A potential, great aspect of customer segmentation in retail is that it may be able to save a company substantial amounts of money. Sometimes, the method may be surprising. For example, if a customer is incredibly loyal to your brand already and will find your pages through organic search, it may be a good idea to “suppress” them from seeing paid ads. That means their segmented group will not be put into the segments that do see paid ads. This way, a company may be able to save noticeable money on advertisement costs.
RETAIL CUSTOMER SEGMENTATION EXAMPLES
Lexer is a marketing solution that may be able to help your company with customer segmentation.
The exact examples of customer segments generally depend on whether the company is a business to business one or a business to consumer one.
Customer segmentation examples include segmenting by age, gender, living location, race, and other key characteristics that may be seen as important for marketers to target and identify.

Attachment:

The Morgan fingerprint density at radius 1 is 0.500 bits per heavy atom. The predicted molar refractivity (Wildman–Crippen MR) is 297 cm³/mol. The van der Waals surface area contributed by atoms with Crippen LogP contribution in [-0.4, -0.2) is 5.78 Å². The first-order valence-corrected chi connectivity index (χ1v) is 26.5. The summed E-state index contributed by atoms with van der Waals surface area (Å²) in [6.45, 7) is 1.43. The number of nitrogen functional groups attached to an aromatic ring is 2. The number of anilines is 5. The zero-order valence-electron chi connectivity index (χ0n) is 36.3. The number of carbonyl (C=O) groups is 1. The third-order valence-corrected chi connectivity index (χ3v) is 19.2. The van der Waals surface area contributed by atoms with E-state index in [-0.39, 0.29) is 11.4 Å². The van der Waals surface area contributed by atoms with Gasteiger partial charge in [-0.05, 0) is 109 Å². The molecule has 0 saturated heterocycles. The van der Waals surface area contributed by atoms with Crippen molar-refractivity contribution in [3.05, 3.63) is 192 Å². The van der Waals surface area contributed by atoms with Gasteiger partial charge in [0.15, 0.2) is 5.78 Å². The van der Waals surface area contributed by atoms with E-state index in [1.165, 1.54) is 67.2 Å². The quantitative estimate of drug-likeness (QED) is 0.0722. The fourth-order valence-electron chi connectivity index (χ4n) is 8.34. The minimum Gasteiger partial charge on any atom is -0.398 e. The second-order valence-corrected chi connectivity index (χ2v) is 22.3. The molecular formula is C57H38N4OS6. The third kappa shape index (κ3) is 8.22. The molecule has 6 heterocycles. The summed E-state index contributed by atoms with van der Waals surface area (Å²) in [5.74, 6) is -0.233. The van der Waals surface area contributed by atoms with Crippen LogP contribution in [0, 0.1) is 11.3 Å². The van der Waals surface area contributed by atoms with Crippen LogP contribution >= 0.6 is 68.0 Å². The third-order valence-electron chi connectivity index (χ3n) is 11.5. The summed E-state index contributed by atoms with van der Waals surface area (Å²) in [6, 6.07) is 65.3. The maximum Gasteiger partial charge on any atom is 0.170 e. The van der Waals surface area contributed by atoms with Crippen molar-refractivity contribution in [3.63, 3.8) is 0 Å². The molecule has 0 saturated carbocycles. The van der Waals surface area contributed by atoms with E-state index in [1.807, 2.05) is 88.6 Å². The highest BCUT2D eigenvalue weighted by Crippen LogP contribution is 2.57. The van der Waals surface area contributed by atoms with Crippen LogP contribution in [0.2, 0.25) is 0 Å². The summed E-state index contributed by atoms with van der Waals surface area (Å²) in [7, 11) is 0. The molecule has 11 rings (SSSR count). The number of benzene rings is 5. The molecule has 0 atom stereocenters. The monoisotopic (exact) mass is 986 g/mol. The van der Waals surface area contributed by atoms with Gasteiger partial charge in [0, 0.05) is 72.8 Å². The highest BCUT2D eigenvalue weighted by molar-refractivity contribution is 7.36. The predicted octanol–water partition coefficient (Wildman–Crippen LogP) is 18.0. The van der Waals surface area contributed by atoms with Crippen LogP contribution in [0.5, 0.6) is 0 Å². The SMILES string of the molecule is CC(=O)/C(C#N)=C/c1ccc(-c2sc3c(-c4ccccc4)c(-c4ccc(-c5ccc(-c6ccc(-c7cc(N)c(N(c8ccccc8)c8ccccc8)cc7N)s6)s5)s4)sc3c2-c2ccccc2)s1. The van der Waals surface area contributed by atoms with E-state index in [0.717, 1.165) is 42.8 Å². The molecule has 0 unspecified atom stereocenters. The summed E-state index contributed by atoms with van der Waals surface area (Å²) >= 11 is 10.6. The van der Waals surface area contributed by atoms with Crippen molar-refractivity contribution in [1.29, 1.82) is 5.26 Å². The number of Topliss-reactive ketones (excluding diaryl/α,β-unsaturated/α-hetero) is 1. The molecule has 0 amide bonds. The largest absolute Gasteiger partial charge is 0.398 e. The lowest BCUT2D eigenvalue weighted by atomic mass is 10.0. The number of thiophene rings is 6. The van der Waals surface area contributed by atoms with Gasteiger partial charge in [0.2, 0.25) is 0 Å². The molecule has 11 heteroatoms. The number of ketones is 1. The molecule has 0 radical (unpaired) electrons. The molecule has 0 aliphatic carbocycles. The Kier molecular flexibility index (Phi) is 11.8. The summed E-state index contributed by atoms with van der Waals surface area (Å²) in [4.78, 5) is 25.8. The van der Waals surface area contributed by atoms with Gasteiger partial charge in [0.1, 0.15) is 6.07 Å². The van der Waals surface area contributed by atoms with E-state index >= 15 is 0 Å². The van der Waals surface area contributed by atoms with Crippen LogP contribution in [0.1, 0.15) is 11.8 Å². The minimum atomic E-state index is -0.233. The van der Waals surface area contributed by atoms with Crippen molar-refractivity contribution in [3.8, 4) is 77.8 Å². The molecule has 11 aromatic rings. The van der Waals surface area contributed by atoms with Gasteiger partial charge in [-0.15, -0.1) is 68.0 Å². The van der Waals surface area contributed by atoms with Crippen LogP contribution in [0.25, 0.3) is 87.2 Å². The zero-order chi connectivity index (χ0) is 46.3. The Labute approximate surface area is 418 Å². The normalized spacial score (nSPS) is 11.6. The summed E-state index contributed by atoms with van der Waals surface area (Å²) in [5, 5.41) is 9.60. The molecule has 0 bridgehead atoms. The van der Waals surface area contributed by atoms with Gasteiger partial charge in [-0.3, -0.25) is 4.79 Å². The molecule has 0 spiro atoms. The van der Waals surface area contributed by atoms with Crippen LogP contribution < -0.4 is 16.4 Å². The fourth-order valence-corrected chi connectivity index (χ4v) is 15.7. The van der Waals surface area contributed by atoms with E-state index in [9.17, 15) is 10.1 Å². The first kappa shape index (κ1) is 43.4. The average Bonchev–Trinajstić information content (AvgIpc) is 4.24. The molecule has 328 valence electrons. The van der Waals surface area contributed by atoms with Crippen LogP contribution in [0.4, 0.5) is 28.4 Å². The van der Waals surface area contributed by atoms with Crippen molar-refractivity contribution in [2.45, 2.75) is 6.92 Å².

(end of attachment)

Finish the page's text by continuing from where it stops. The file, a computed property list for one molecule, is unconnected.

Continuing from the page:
Lexer is a customer data platforms provider (CDP). Their CDP offers companies assistance in customer segmentation. In addition to performing the usual work of customer segmentation, Lexer may also be able to help with advanced audience targeting. This can be a great tool for retail businesses that want to make their marketing efforts more efficient.
Advanced audience targeting is a feature that limits wasteful ad spend and also seeks to drive conversions at the same time. The idea is that in as little as three clicks, the Lexer platform may quickly execute tailored campaigns. These campaigns are to be spread across high-value segments of all channels.
On the other hand, if a particular segment is deemed unaffected by marketing, such as paid ads, the company may be able to save money just through suppressing a certain audience demographic (e.g. excluding them from paid ads, etc.). With the help of effective and accurate segmentation, a company’s marketing team may be able to help increase company revenue through saving on costs.
CUSTOMER SEGMENTATION MODELS